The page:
ACCOUNTING THEORY Useful or Useless Harvard Case Solution & Analysis



Language of business or commonly referred as Accounting is defined as measures taken by an organization to convey accurate information about its economic activities to its variety of users that include: investors, creditors, management and regulators. This information can be in the form of records or book keeping or financial statements like balance sheet, income statement, statement of cash flows or retained earnings. Accounting has been divided in many fields from which some are described below (Underdown B.1991.)

  • Financial Accounting: is described as the process to report an organization’s financial information to external users of that information which includes investors, regulators and suppliers. This information is presented in the form of financial statements and is prepared in accordance with Generally Acceptable Accounting Principles (GAAP).
  • Management Accounting: is more focused on the measurement, analysis and reporting of information that can help managers in making better decisions and achieving organizational goals. This type of accounting procedure produces futuristic reports based on the cost benefit analysis performed on the current financial information of the company, which does not require the pursuance of Generally Acceptable Accounting Principles (GAAP) (Jim Xie. 1994).
  • Auditing: is the unbiased critical evaluation and scrutiny of the financial statements of an organization. It is done in order to eradicate any element of malpractice and fraud in the company’s bookkeeping as well as to give it a clean chit. This will be used by an organization to reinforce the trust of its investors on it. The auditor critically examines the financial position of the company in accordance with GAAP and provides a fair and unbiased verification of its accounts (Steven. 1975).

Accounting Theory

Accounting theory is the logical reasoning behind the setting of broad principles that are described as the general frame of reference through which accounting practices can be evaluated and new practices and procedures can be developed. The possibility of an accounting theory was very well emphasized by McDonald (1972) through the description of the three elements that must be present to formulate an accounting theory. The three elements are as follows:

  1. Encoding of a phenomena to have symbolic representation.
  2. Manipulation or combination according to rules.
  3. Translation back to real-world phenomena.

All the above points are necessary and present in the accounting theory. While the elements have been told, approaches in formulating accounting theory must also be discussed to give a good idea about the origination of the theory. Hence, traditional and new approaches are being discussed, which are further divided into sub parts (Gibbons, Robert. 1998).

Traditional Approaches

           Traditional approach covers two aspect of an accounting theory specifically, non-theoretical and theoretical. Non-theoretical approaches to accounting theory are concerned with developing the theory or accounting techniques and principles that will be helpful to users, particularly to decision makers. While theoretical, is the opposite and can be divided into sub parts, which are given as under; (Richard Lambert, 2001.)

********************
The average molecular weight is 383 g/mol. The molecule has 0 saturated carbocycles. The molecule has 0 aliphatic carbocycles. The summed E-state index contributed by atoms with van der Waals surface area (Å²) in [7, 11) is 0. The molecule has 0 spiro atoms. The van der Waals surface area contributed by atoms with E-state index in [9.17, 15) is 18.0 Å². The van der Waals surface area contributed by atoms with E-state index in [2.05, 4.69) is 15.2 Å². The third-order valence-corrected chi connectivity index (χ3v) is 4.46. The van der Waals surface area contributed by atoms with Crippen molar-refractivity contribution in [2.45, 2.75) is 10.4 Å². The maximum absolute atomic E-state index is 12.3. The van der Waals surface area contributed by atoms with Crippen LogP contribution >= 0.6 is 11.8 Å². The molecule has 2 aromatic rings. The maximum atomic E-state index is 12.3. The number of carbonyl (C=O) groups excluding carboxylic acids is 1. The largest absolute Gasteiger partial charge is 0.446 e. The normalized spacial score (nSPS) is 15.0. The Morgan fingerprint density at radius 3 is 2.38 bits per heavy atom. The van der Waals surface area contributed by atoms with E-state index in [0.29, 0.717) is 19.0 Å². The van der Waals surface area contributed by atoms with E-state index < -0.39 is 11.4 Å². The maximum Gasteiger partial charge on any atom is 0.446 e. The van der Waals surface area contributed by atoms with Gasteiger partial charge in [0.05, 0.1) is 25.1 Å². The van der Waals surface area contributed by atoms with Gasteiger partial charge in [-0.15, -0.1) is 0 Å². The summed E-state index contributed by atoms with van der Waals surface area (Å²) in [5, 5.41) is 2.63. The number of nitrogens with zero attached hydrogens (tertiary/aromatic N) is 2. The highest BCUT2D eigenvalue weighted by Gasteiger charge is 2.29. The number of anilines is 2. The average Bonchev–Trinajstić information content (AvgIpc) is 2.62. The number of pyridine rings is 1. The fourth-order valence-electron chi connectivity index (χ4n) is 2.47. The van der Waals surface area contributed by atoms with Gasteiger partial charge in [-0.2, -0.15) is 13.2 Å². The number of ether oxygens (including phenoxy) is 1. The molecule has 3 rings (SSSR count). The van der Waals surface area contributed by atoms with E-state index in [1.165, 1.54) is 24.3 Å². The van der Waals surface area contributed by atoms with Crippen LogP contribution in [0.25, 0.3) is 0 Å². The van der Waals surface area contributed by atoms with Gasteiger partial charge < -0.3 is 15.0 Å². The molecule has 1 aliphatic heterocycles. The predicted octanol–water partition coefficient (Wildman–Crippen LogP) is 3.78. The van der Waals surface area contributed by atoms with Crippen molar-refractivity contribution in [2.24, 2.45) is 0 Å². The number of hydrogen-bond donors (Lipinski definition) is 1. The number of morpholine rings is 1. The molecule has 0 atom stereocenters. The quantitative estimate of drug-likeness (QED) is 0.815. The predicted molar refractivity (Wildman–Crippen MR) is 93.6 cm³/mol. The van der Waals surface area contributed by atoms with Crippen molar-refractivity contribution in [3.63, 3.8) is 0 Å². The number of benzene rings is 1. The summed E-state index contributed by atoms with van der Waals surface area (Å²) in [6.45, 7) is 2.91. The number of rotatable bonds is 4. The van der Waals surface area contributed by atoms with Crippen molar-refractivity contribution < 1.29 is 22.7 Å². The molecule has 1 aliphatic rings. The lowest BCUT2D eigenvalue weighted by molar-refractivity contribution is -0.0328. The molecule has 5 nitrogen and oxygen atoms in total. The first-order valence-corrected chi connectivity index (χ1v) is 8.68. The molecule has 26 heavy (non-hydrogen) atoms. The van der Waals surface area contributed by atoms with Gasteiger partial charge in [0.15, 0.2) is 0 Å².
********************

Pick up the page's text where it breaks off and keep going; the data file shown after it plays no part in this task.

• Deductive Approach: For a theory to develop some basic deductions in the form of propositions, premises and assumptions must be made in order to logically conclude the subject of accounting principles. The theory is tested by determining whether its results are acceptable in practice or not.
  • Inductive Approach: Empirical testing is required to check the authenticity of this approach, which can be derived through sufficient observations that support it. This is done to observe the phenomena created by the application of accounting principles and move towards obtaining a generalized conclusion.
  • Ethical Approach: Revolves around recognizing the core values which must be related in creating the accounting theory and describing the moral and ethical code of conduct. This must be applied while using the accounting theory.
  • Sociological Approach: Reflects the moral and ethical values of the society, which must be upheld while formulating an accounting theory and for the business to apply while keeping in mind the socio-cultural environment in its surrounding.
  • Economic Approach: This approach focuses on general economic welfare. Thus, accounting principles and techniques are evaluated for acceptance depending on their impact on the national economy.
  • Eclectic Approach: Is a combination of all the approaches, which are currently identified in the accounting theory. This approach has also paved the way towards the development of new approaches in the accounting theory.

New Approaches

New Approach combines both conceptual and empirical reasoning in order to formulate and verify the accounting framework. These approaches are as follows;

  • Events Approach: was developed in 1969 by George Sorter and was structured to provide information about relevant economic events that might be useful in a variety of decision models.
  • Behavioral Approach: relates human behavior to complex decision making in accounting. This approach assesses the behavior of the person who is taking the decision based on the accounting information provided and the behavior of the person who is providing the information.........................

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